Prospective study at a Swiss university hospital. Critically ill, mechanically ventilated COVID-19 ARDS patients were allocated, by study-blinded coordinating staff, to either closed-loop or conventional mechanical ventilation, based on mechanical ventilator availability. Primary outcome was the overall achieved percentage of lung-protective ventilation in closed-loop versus conventional mechanical ventilation, assessed minute-by-minute, during the initial 7 days and overall mechanical ventilation time. Lung-protective ventilation was defined as the combined target of tidal volume <8 ml per kg of ideal body weight, dynamic driving pressure <15 cmH2O, peak pressure <30 cmH2O, peripheral oxygen saturation ≥88% and dynamic mechanical power <17 J/min.

RESULTS:

Forty COVID-19 ARDS patients, accounting for 1,048,630 minutes (728 days) of cumulative mechanical ventilation, allocated to either closed-loop (n = 23) or conventional ventilation (n = 17), presenting with a median paO2/ FiO2 ratio of 92 [72-147] mmHg and a static compliance of 18 [11-25] ml/cmH2O, were mechanically ventilated for 11 [4-25] days and had a 28-day mortality rate of 20%. During the initial 7 days of mechanical ventilation, patients in the closed-loop group were ventilated lung-protectively for 65% of the time versus 38% in the conventional group (Odds Ratio, 1.79; 95% CI, 1.76-1.82; P < 0.001) and for 45% versus 33% of overall mechanical ventilation time (Odds Ratio, 1.22; 95% CI, 1.21-1.23; P < 0.001).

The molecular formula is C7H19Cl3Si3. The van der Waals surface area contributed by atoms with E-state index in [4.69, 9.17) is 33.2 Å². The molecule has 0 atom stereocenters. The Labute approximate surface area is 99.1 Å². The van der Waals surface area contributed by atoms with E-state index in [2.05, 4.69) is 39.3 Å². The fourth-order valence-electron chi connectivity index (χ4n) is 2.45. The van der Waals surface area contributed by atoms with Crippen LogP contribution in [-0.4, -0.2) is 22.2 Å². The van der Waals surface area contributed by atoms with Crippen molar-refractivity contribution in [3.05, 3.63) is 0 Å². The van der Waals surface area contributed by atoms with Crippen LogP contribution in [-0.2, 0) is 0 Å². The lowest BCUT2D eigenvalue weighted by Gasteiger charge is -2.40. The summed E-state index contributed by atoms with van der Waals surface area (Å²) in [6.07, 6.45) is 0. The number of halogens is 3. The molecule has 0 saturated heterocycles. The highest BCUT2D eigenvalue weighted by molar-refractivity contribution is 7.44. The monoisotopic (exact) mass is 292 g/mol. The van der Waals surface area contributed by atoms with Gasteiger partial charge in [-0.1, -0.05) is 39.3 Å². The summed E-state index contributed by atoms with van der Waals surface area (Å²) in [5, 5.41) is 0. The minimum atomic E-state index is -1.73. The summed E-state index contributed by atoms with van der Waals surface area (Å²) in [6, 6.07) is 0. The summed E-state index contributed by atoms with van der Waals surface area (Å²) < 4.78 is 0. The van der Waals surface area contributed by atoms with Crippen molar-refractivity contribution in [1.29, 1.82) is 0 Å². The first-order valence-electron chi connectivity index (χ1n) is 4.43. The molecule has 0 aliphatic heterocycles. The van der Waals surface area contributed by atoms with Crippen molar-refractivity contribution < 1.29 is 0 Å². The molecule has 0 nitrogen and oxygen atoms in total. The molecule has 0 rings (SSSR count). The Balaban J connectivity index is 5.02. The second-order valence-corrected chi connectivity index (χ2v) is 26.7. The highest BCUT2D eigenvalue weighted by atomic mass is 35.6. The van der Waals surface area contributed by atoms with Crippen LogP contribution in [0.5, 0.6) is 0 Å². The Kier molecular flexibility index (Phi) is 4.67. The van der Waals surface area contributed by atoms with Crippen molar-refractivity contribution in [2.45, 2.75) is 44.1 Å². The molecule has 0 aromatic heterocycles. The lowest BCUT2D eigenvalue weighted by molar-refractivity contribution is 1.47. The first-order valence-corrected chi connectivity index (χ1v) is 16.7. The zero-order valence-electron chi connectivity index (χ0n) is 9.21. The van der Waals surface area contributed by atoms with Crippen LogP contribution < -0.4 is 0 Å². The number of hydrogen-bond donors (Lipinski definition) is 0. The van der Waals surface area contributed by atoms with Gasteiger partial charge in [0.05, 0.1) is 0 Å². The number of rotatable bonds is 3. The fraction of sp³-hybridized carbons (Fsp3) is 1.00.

CONCLUSION:

Among critically ill, mechanically ventilated COVID-19 ARDS patients during an early highpoint of the pandemic, mechanical ventilation using a closed-loop mode was associated with a higher degree of lung-protective ventilation than was conventional mechanical ventilation.
Subject(s)
Keywords

Full text: Available Collection: International databases Database: MEDLINE Main subject: Respiratory Distress Syndrome / COVID-19 Type of study: Cohort study / Observational study / Prognostic study Limits: Humans Language: English Journal: J Intensive Care Med Journal subject: Critical Care Year: 2021 Document Type: Article Affiliation country: 08850666211024139

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Full text: Available Collection: International databases Database: MEDLINE Main subject: Respiratory Distress Syndrome / COVID-19 Type of study: Cohort study / Observational study / Prognostic study Limits: Humans Language: English Journal: J Intensive Care Med Journal subject: Critical Care Year: 2021 Document Type: Article Affiliation country: 08850666211024139